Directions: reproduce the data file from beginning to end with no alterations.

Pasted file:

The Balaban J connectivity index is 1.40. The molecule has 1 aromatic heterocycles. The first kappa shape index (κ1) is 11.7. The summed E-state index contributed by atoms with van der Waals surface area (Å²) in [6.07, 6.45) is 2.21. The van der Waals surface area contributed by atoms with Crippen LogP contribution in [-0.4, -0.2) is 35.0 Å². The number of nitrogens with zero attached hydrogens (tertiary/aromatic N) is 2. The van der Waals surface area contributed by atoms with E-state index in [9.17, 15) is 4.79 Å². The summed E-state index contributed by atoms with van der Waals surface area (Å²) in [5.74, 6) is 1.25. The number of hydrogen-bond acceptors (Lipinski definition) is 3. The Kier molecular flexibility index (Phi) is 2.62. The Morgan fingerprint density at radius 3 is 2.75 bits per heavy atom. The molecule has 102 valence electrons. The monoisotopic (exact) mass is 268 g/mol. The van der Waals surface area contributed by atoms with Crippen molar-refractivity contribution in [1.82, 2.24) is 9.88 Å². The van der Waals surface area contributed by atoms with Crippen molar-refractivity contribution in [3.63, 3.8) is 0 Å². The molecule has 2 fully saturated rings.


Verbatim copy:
The Balaban J connectivity index is 1.40. The molecule has 1 aromatic heterocycles. The first kappa shape index (κ1) is 11.7. The summed E-state index contributed by atoms with van der Waals surface area (Å²) in [6.07, 6.45) is 2.21. The van der Waals surface area contributed by atoms with Crippen LogP contribution in [-0.4, -0.2) is 35.0 Å². The number of nitrogens with zero attached hydrogens (tertiary/aromatic N) is 2. The van der Waals surface area contributed by atoms with E-state index in [9.17, 15) is 4.79 Å². The summed E-state index contributed by atoms with van der Waals surface area (Å²) in [5.74, 6) is 1.25. The number of hydrogen-bond acceptors (Lipinski definition) is 3. The Kier molecular flexibility index (Phi) is 2.62. The Morgan fingerprint density at radius 3 is 2.75 bits per heavy atom. The molecule has 102 valence electrons. The monoisotopic (exact) mass is 268 g/mol. The van der Waals surface area contributed by atoms with Crippen molar-refractivity contribution in [1.82, 2.24) is 9.88 Å². The van der Waals surface area contributed by atoms with Crippen molar-refractivity contribution in [3.63, 3.8) is 0 Å². The molecule has 2 fully saturated rings.